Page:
Incremental Innovation in the Development of Biopharmaceuticals Part 2

Incremental Innovation in the Development of Biopharmaceuticals Part 2

04.04.13 | By Jennifer Wall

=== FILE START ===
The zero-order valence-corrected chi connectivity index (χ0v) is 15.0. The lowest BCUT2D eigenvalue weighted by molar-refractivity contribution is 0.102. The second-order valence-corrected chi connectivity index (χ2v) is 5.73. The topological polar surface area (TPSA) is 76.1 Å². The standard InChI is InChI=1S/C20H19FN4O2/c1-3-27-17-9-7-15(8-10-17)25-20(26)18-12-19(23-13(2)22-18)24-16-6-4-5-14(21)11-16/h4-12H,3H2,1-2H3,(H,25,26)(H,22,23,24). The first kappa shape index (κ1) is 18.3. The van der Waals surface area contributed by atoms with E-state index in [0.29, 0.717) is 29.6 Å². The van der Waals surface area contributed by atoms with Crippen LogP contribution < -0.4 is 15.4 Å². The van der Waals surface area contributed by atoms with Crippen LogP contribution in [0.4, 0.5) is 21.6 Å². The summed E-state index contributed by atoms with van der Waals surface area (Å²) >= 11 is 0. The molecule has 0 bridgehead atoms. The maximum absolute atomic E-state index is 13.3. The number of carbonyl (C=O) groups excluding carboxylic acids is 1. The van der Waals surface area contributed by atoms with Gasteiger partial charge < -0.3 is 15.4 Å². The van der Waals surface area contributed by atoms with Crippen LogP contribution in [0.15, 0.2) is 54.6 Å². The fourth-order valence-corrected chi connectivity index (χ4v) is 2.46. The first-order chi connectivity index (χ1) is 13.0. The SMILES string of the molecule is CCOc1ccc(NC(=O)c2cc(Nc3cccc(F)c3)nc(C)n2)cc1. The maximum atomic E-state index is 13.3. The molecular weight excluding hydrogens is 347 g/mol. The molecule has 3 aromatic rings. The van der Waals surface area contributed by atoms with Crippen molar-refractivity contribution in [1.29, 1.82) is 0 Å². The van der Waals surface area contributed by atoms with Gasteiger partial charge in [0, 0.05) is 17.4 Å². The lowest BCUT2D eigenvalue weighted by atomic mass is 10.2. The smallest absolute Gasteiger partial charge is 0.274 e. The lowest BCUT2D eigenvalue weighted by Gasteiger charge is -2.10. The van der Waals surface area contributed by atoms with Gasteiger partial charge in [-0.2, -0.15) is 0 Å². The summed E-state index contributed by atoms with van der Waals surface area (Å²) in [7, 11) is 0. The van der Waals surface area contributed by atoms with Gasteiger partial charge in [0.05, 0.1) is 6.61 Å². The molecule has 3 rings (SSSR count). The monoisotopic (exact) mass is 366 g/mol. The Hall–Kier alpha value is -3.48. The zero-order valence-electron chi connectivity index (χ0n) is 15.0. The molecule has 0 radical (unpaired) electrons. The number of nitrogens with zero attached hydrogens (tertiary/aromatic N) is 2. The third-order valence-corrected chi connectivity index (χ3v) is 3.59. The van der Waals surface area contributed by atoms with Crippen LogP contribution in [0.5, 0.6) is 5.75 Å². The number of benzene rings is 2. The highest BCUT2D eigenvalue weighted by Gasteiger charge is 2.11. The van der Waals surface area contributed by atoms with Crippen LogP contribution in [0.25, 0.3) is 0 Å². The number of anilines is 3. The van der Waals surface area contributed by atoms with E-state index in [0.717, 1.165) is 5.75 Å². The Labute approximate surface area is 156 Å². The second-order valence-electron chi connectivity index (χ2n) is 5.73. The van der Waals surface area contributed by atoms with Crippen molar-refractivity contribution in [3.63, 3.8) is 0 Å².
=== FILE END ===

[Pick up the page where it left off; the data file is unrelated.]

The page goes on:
Eric A. Utt, Ph.D., Director, Worldwide Policy for Pfizer, wraps up the second of a two-part series on incremental innovation. During the 1940s and 1950s, tuberculosis patients were housed in sanitariums, frequently alongside patients who had been institutionalized with various mental illnesses. At this time, mental disorders such as schizophrenia and depression were not accessible to effective drug treatments. In an attempt to improve the anti-tuberculosis effects of isoniazid, Roche scientists synthesized a related compound, iproniazid. Clinicians treating tuberculosis patients in sanitariums reported unexpected side effects. In tuberculosis patients treated with iproniazid, the drug not only showed anti-tuberculosis activity, but also caused euphoria and psycho stimulation. In fact, the drug was intentionally used off label to improve the depressed mood of chronically ill patients with tuberculosis. Researchers at Northwestern University followed up on this observation, demonstrating that iproniazid is a potent inhibitor of a class of enzymes in the body called monoamine oxidases. In addition, N. S. Kline, J. C. Saunders, and M. Loomer were interested in the biochemical and pharmacological actions of iproniazid in animals and its clinical side effects in tuberculosis patients. They designed an open clinical trial with iproniazid. In the study, patients who had been institutionalized for an average of 20 years with stable depression were chosen at random, without regard for the particular underlying diagnoses. After several weeks of treatment with iproniazid, roughly 70% of the patients were reported to show significant improvement in their depression symptoms. Numerous follow up studies confirmed those findings. That is the how and the why behind iproniazid (trade name Marsilid) becoming the world's first modern antidepressant. With the discovery of monoamine oxidases (MOAs) and their inhibitors (MOAIs) altered the theory of depression as a mental illness. MOAs were shown to be involved in the metabolism of several neurotransmitters, including serotonin. That discovery gave way to the biochemical basis for depression upon which the development of modern selective serotonin reuptake inhibitors, or SSRIs, is based. While important for the many reasons cited above, MOAIs like Marsilid were associated with severe, often intolerable side effects. This resulted in the search for new compounds that were similarly efficacious, but had a better side effect profile. Today, we have a whole host of related medicines that perform outstandingly against depression with reduced side effects. This important development began with the discovery of antibiotic activity in a previously unexamined chemical compound, isoniazid, back in 1912. This is the way of science, and of scientists. One simply does not "order up" a new medicine. We build upon seemingly minor discoveries and observations until they converge to lead up to new approaches and new conclusions about disease biology and its treatment. This is why it is so vital that society supports science, including educating the next generation of scientists, funding academic research and teaching institutions, encouraging biotechnology pioneers, and developing a robust commercial enterprise to translate scientific discoveries into useful products. We don't know where the next new medicine will come from, but we do know that without the process of incremental innovation, there will be no new discoveries that lead to the next wave of life-saving and life-changing medicines.


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